Damn you, wireless internet! This would have been up hours ago, but I couldn’t get a damn signal. Is it worth the wait? That’s not for me to say…
I’ll stay away from therapy.
In Zurich, in 1904, a young Russian woman named Sabina Spielrein is placed under the psychiatric care of Dr Carl Jung. Although he has never met the man, Jung is a proponent of the theories put forth by the Austrian professor Sigmund Freud regarding the emerging field of psychoanalysis. Sabina is to be the first patient Jung attempts to treat using Freud’s “talking cure”. Spanking ensues.
David Cronenberg is one of the most consistently unique filmmakers of the last thirty years. His films are like no-one else’s, and most if not all of his films have had the theme of self-realisation at their core. You could argue that a film by Cronenberg about the birth of psychoanalysis and its two most enduring figureheads was almost inevitable. Finally, that film has come along. Released in 2011, A Dangerous Method stars Michael Fassbender as Jung, Keira Knightley as Sabina and Viggo Mortensen as Freud. The screenplay was adapted by Christopher Hampton from his own play, which was based on the non-fiction book by John Kerr.
The first thing you notice about this film is the stark, simple photography. Cronenberg’s trademark detached shooting style creates the feeling that, while Jung is analysing Sabina, so the viewer is analysing Jung. The conclusions you will draw about these characters from watching each conversation play out will depend almost entirely on your own predilections.
The promotional material and even the blurb on Netflix made it appear that this film was Freud’s story, but the professor is actually a supporting character to the story of Jung and Sabina, albeit one whose presence can be felt even when he’s not on screen. While the main focus is on Jung primarily, Keira Knightley is the star. Her unflinching performance as a young woman plagued by hysteria who later becomes a noted child psychologist in her own right is the emotional core of the movie. The two men in her life were both so emotionally detached due to their work, but Fassbender humanises Jung marvellously, creating layers of repressed desire and turmoil under his buttoned-up facade, ending the movie on the verge of a nervous breakdown.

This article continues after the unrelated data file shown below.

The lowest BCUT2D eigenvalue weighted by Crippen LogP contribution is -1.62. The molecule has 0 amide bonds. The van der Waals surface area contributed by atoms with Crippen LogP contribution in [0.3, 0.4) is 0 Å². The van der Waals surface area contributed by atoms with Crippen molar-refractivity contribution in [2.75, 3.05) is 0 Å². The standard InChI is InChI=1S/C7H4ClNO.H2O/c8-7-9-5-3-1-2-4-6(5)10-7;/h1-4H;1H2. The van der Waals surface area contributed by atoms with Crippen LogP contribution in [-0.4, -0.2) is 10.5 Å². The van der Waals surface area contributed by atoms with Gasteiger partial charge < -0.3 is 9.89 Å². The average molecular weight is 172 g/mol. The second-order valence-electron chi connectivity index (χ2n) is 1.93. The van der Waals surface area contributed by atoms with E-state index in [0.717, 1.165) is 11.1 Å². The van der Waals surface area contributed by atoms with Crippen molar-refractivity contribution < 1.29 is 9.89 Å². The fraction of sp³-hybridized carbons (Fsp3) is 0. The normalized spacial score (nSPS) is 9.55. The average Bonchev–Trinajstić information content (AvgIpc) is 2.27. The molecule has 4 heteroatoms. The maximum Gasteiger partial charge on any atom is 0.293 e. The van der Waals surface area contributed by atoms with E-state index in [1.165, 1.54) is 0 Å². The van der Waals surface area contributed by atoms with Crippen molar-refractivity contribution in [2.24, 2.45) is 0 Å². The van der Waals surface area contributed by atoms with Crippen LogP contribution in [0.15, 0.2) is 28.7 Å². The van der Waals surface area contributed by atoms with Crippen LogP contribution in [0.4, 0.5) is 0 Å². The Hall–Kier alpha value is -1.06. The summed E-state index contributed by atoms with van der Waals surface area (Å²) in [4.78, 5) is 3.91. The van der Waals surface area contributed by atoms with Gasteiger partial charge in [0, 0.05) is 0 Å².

Cronenberg’s muse Mortensen is a very different Freud from the grandfatherly fellow picked up by Bill and Ted. His pride and belief in his work borders on the tyrannical, passive-aggressively belittling anyone who would speak against his methods. Considering his insistence that all neuroses could be traced back to sexuality, I wonder what the man himself would have to say about the fact that a fat cigar is almost constantly between his lips…
Which brings me to the comedy. No this isn’t Carry On Freud, but there is a tangible thread of irony and sarcasm running through a lot of the scenes, particularly those featuring Vincent Cassel as the troubled analyst (and Jung’s patient) Otto Gross, who becomes as much of an influence on Jung as Freud himself. The scene where Freud and Jung first meet has a moment of almost sublime comedy that could make a dull movie watchable. Luckily, A Dangerous Method is by no means a dull movie. It is a fascinating piece of work with many layers of subtext and allusion, some of which I’m smart enough to know are there but dumb enough to not quite understand. A bit more knowledge of Wagner’s operas would stand me in better stead, I’d imagine. And even if you don’t quite follow all the subtleties, the end result is a lot like the psychotherapy it depicts; you get out of it what you are prepared to put in.